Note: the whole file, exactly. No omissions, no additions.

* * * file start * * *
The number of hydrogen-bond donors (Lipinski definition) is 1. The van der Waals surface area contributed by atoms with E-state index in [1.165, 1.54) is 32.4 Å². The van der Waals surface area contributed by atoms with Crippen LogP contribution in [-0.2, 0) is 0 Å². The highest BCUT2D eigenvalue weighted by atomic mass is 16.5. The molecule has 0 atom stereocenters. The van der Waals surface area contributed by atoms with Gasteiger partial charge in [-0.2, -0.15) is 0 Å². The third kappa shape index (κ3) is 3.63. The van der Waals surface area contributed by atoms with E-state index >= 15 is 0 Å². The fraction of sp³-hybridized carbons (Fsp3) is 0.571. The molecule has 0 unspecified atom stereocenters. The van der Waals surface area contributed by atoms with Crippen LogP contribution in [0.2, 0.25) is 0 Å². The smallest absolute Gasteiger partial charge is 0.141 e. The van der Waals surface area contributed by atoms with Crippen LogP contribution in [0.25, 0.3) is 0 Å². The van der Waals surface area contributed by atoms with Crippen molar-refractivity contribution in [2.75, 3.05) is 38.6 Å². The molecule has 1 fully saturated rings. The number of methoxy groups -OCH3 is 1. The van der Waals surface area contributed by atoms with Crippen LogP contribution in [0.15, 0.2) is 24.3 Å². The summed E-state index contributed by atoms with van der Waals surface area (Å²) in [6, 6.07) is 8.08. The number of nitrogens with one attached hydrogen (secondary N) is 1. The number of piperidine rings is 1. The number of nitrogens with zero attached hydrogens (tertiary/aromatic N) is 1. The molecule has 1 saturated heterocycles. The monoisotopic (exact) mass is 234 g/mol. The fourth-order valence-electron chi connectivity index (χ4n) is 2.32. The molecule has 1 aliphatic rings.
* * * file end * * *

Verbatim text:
The number of hydrogen-bond donors (Lipinski definition) is 1. The van der Waals surface area contributed by atoms with E-state index in [1.165, 1.54) is 32.4 Å². The van der Waals surface area contributed by atoms with Crippen LogP contribution in [-0.2, 0) is 0 Å². The highest BCUT2D eigenvalue weighted by atomic mass is 16.5. The molecule has 0 atom stereocenters. The van der Waals surface area contributed by atoms with Gasteiger partial charge in [-0.2, -0.15) is 0 Å². The third kappa shape index (κ3) is 3.63. The van der Waals surface area contributed by atoms with E-state index >= 15 is 0 Å². The fraction of sp³-hybridized carbons (Fsp3) is 0.571. The molecule has 0 unspecified atom stereocenters. The van der Waals surface area contributed by atoms with Crippen LogP contribution in [0.2, 0.25) is 0 Å². The smallest absolute Gasteiger partial charge is 0.141 e. The van der Waals surface area contributed by atoms with Crippen LogP contribution in [0.25, 0.3) is 0 Å². The van der Waals surface area contributed by atoms with Crippen molar-refractivity contribution in [2.75, 3.05) is 38.6 Å². The molecule has 1 fully saturated rings. The number of methoxy groups -OCH3 is 1. The van der Waals surface area contributed by atoms with Crippen LogP contribution in [0.15, 0.2) is 24.3 Å². The summed E-state index contributed by atoms with van der Waals surface area (Å²) in [6, 6.07) is 8.08. The number of nitrogens with one attached hydrogen (secondary N) is 1. The number of piperidine rings is 1. The number of nitrogens with zero attached hydrogens (tertiary/aromatic N) is 1. The molecule has 1 saturated heterocycles. The monoisotopic (exact) mass is 234 g/mol. The fourth-order valence-electron chi connectivity index (χ4n) is 2.32. The molecule has 1 aliphatic rings.